At some point in life, almost everyone has dreamt about the possibility of starting their own business. Maybe you’ve thought about selling your handmade jewelry online, working as a freelance writer, financial consultant, or professional dog walker. Whatever the case may be—no matter how big or small your idea is—one thing remains the same: you’ll need to finance your new business.
Of course, some ventures will require more capital than others. Investing in a brick and mortar storefront, for example, will cost much more than running an online company from home. While many aspiring entrepreneurs get caught up by the thought of how much money it’ll take to simply get their business up and running with direct expenses, they fail to even think about all the add-on operational expenses incurred down the road.
Too many startups sink rather than swim, drowning in the red because they failed to budget their future finances and overhead costs. Don’t be another statistic! If you want to turn your dream into a reality, be sure to consider these less-than-obvious startup costs.
If you’re considering launching a retail company, you’ve probably thought about the need for a payment terminal or point of sale (POS) system, unless it’s an eCommerce site that uses a payment gateway. That’ll require some type of hardware—whether it’s an old school cash register or a mobile card reader—but have you thought of the software you’ll need to complement that system?
POS analytics are critical for business (at least the successful ones!) because they allow you to gain all sorts of insights into your inventory and stock systems. What sells the most? What sells the fastest? What sits on shelves collecting dust? Which items are frequently sold together? Which ones are returned?
With this type of information, you can make informed business decisions for increased profit margins. POS analytics software typically costs about $99/month depending on which service you select.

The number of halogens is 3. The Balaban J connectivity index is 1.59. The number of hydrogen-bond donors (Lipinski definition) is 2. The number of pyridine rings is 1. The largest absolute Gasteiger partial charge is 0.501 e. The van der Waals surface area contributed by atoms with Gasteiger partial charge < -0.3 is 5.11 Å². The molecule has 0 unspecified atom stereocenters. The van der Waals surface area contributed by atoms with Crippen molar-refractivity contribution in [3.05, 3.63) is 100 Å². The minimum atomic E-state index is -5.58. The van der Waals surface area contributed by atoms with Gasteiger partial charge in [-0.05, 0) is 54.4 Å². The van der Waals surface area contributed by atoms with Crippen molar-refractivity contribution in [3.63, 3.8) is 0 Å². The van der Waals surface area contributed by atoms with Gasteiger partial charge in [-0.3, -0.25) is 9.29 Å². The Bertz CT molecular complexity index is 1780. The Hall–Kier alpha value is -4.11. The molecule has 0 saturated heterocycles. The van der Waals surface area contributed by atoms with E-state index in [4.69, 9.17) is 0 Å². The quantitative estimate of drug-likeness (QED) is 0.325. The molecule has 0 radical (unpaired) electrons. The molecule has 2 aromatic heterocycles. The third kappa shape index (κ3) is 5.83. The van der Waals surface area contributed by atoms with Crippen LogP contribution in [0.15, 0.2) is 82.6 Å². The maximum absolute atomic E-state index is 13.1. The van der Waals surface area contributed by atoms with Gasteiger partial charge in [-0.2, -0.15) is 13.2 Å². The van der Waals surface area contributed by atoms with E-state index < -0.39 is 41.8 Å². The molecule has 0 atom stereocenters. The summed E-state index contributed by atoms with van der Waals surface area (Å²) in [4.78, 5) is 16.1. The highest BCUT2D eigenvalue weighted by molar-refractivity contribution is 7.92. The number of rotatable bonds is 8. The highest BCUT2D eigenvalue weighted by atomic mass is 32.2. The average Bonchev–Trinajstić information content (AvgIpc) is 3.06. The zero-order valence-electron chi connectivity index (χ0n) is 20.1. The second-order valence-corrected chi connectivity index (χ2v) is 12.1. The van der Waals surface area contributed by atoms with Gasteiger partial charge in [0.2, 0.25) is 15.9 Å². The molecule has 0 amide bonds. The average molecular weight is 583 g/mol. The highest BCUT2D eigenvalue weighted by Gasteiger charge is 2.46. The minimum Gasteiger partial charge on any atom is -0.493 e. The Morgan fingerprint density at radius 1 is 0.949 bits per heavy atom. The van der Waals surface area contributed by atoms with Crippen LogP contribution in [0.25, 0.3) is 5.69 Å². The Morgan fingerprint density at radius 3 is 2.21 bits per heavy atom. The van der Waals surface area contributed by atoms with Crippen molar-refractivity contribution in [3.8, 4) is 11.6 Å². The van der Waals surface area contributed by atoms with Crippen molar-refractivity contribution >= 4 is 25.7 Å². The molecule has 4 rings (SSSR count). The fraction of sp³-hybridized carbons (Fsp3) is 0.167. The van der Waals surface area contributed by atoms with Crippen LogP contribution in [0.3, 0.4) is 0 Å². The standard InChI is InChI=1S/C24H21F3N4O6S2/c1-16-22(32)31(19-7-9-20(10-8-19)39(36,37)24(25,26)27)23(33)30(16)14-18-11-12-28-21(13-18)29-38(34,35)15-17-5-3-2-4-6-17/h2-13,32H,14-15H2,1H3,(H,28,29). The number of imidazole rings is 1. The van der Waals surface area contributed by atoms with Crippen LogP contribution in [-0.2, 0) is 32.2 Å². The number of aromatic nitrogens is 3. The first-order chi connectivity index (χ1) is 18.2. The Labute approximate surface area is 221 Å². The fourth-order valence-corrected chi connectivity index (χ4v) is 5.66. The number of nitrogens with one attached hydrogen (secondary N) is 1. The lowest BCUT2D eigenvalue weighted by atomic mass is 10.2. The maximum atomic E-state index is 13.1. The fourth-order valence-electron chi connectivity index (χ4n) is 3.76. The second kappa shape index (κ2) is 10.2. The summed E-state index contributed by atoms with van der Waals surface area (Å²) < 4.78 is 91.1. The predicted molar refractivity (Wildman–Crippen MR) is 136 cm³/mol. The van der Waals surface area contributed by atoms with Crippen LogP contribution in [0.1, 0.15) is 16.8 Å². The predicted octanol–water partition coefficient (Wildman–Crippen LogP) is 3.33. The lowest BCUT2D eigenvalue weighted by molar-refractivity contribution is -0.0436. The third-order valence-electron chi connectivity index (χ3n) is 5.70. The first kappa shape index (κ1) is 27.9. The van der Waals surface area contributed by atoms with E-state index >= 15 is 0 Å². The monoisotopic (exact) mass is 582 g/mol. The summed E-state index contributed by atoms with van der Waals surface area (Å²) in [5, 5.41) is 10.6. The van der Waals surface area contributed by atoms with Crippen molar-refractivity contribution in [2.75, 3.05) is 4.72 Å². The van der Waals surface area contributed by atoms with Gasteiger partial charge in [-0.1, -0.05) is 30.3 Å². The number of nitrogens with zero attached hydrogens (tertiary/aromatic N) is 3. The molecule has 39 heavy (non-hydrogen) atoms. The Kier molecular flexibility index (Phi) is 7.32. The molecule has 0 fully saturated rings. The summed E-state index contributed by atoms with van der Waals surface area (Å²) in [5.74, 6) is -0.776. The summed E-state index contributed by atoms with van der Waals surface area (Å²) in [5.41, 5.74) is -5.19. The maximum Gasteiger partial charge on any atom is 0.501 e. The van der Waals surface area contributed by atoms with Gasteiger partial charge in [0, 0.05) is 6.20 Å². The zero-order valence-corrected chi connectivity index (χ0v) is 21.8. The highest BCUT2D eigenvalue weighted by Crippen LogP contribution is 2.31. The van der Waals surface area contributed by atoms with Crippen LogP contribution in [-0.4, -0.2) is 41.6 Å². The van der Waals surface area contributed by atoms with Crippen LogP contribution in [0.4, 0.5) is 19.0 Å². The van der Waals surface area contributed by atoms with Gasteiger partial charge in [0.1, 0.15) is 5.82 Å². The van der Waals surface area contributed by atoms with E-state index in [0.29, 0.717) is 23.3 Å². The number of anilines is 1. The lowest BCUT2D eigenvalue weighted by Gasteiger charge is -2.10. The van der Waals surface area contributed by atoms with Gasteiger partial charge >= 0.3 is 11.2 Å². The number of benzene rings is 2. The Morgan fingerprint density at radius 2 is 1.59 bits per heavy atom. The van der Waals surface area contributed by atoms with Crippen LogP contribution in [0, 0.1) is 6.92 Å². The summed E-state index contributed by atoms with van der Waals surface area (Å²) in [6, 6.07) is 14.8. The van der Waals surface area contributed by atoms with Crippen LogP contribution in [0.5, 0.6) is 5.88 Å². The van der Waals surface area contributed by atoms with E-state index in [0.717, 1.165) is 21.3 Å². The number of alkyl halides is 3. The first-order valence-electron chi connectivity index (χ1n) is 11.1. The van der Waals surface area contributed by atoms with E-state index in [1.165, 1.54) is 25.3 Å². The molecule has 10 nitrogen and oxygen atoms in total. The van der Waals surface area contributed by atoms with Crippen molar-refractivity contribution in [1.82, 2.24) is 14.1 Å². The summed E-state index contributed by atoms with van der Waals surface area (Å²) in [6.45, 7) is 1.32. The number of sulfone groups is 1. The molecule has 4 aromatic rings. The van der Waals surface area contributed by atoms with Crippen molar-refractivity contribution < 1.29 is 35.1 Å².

Even if you’re considering starting a freelance business where you work from home, chances are that you’ll still need to cover various expenses necessary for keeping business operations up and running. Here are some items outside of your actuals cost of goods for materials sold that you should keep in mind:
- Technology such as computers (laptops or desktops), fax machines, scanners or copiers, printer supplies, etc.
- Office supplies such as printer paper, pens, highlighters, etc.
- Overhead utility costs for electricity, heating and air conditioning, water bills, etc.
You should allocate at least $500/month for working capital.
Freelancers and independent contractors don’t need to worry about the cost of rent—as they have the luxury of working at home or from their favorite coffee shop—but if you’re thinking of starting a new business that requires a brick and mortar storefront, then you need to be incredibly selective with which property you decide to lease.
If the rent is too expensive, you might not be able to make your monthly payments on time when business slows down. If the rent is too cheap, you might be suspicious as to why. Pay attention to properties with high turnover frequency and avoid those locations, if possible; it usually suggests that the rent is too expensive for the amount of traffic revenue it receives.
Generally speaking, your storefront should be in a public, easily accessible part of town and the more foot traffic that can walk by your door, the better. Be on the lookout for up-and-coming neighborhoods that are being gentrified if you want to score a deal on a lease in a soon-to-be promising area.
The cost of rent will obviously vary based on a number of factors including your location, square footage, amenities, and so forth. The standard rule of thumb suggests that you should at least make three times more in monthly income than you pay in rent.
Pro tip: Freelancers who don’t necessarily need a retail location but could benefit from an office environment, should check out innovative co-work spaces that could help productivity skyrocket.
What are some of the costs you’ve run into when starting a business? Let us know in the comments below!